The European Space Agency (ESA) has released the latest batch of findings from the Gaia mission, with scientists describing it as "the richest star map ever created of our galaxy".
Gaia is the name of the space observatory whose mission is to survey more than one billion stars in our galaxy and its local neighbourhood.
Its goal is to build the most precise 3D map of the Milky Way and answer questions about its structure, origin and evolution, notwithstanding the fact that it will only be surveying the brightest celestial objects in the galaxy, amounting to about one per cent of the total.
The studies were unveiled at a media briefing at the ILA Berlin Air and Space Show in Germany on Wednesday.
Describing the data contained in the release, astronomers said the mission has produced the richest star catalogue to date, including high-precision measurements of nearly 1.7 billion stars and revealing previously unseen details of our home Galaxy.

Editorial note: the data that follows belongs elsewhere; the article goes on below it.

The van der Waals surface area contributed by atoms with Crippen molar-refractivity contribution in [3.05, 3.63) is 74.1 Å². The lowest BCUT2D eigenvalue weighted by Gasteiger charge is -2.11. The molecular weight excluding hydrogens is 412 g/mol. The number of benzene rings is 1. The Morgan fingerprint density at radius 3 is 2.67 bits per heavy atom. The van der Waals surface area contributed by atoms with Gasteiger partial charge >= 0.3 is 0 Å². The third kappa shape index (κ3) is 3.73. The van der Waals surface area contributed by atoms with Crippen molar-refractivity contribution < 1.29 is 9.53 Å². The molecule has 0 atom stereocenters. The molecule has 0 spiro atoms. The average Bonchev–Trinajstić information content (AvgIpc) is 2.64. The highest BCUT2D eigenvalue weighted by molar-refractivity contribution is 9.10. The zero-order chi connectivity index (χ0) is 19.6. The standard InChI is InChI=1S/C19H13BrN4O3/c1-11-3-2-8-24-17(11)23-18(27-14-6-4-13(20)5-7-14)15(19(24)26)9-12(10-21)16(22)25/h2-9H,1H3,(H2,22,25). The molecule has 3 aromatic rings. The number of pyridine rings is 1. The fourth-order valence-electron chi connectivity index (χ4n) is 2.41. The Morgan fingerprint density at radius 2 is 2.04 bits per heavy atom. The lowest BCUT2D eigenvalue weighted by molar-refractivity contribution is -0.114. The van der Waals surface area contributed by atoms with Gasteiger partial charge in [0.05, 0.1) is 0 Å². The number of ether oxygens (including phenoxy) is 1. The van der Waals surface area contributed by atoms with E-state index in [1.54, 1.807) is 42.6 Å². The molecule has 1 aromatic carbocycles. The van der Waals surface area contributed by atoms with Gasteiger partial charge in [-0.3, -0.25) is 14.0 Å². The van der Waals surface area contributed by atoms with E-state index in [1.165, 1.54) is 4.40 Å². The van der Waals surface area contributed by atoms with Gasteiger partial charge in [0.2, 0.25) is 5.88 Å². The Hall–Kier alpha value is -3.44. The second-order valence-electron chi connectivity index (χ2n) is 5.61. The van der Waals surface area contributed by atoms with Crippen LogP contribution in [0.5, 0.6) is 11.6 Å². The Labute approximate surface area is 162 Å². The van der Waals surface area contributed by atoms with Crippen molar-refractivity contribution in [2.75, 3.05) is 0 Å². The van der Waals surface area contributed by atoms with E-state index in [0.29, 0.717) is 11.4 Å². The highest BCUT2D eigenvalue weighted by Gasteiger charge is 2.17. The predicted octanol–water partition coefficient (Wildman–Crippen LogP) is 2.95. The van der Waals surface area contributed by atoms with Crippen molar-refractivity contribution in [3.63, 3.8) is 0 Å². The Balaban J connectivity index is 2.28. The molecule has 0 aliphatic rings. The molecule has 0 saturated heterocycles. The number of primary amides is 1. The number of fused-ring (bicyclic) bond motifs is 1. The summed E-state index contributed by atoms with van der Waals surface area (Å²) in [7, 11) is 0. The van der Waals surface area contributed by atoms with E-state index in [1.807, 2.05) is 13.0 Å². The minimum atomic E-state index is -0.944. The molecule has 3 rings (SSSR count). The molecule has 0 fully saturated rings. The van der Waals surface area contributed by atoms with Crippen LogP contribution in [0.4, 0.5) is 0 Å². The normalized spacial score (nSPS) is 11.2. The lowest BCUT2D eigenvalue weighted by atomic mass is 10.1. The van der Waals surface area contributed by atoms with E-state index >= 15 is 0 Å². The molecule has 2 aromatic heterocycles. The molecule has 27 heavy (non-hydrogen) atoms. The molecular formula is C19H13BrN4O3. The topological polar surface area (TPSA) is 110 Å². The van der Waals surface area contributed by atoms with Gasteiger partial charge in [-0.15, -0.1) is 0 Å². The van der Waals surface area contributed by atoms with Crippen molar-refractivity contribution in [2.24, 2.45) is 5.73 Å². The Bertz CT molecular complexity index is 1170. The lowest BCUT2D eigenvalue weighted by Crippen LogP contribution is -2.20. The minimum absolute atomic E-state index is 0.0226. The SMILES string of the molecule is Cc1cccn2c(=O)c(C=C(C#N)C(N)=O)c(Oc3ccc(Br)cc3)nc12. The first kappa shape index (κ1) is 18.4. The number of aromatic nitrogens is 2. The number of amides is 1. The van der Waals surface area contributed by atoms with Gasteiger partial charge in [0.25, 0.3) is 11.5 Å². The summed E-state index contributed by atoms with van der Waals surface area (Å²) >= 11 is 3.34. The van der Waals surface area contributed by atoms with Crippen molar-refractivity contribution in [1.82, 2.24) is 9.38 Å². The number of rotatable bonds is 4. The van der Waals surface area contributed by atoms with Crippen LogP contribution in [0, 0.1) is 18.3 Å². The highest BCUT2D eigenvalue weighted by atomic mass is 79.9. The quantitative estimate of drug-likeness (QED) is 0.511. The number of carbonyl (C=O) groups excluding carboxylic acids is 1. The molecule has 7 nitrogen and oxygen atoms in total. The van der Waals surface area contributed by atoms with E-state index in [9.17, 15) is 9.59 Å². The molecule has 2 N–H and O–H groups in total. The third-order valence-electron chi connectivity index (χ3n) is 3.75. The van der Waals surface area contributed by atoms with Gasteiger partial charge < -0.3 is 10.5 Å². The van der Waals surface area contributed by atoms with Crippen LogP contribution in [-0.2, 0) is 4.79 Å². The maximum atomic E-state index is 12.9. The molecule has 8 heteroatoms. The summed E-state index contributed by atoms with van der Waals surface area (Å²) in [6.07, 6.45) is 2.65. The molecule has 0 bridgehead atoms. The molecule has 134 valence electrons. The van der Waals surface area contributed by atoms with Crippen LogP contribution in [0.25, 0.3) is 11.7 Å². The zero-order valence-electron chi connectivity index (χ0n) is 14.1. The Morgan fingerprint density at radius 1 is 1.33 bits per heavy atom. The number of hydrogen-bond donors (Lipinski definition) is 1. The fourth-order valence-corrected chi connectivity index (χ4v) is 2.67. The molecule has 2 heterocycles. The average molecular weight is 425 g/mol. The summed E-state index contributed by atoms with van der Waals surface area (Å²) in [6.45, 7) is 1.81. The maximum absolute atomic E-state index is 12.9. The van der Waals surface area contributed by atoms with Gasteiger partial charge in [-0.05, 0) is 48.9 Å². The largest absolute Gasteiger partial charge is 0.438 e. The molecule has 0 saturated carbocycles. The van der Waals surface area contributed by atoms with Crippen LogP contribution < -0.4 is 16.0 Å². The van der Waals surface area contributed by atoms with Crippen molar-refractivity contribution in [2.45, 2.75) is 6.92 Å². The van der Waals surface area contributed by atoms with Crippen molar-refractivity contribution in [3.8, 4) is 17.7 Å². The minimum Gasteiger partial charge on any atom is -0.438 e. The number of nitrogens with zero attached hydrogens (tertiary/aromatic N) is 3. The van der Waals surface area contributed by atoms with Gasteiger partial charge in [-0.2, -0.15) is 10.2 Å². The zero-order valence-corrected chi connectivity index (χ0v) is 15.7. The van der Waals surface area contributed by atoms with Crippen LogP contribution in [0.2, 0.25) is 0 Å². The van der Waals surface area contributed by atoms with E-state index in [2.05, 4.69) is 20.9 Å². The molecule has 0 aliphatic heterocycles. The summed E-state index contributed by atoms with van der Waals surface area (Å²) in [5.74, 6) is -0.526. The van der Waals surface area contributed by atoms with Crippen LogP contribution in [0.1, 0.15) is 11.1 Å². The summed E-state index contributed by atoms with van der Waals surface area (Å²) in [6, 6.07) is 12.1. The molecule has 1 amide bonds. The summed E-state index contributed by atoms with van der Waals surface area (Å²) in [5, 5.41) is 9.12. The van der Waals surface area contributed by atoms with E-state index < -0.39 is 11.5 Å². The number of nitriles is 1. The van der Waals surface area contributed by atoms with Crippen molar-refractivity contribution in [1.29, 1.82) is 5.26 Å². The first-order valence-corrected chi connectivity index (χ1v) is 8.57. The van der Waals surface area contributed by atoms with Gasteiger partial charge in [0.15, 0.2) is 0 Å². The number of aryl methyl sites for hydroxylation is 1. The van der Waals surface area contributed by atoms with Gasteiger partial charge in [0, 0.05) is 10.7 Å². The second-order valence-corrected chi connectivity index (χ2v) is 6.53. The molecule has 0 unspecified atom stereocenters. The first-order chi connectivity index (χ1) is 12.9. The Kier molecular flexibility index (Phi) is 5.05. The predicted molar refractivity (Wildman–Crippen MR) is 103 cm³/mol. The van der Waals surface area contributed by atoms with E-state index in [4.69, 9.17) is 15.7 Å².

Gaia is an ambitious mission that relies on a huge human collaboration to make sense of a large volume of highly complex data.
Based on 22 months of charting the sky, the release demonstrates a host of new data, including positions, distance indicators and motions of more than one billion stars. There's also high-precision measurements of asteroids within our Solar System and stars beyond our own Milky Way.
This preliminary analysis could reveal fine details about the make-up of the Milky Way's stellar population, the scientists claimed, including how stars move, which is essential information for investigating the formation and evolution of our home galaxy.
"The observations collected by Gaia are redefining the foundations of astronomy," said Günther Hasinger, ESA director of science.
"Gaia is an ambitious mission that relies on a huge human collaboration to make sense of a large volume of highly complex data. It demonstrates the need for long-term projects to guarantee progress in space science and technology and to implement even more daring scientific missions of the coming decades."
Gaia was launched in December 2013 and started science operations the following year. The first data release, based on just over one year of observations, was published in 2016 and contains distances and motions of two million stars.
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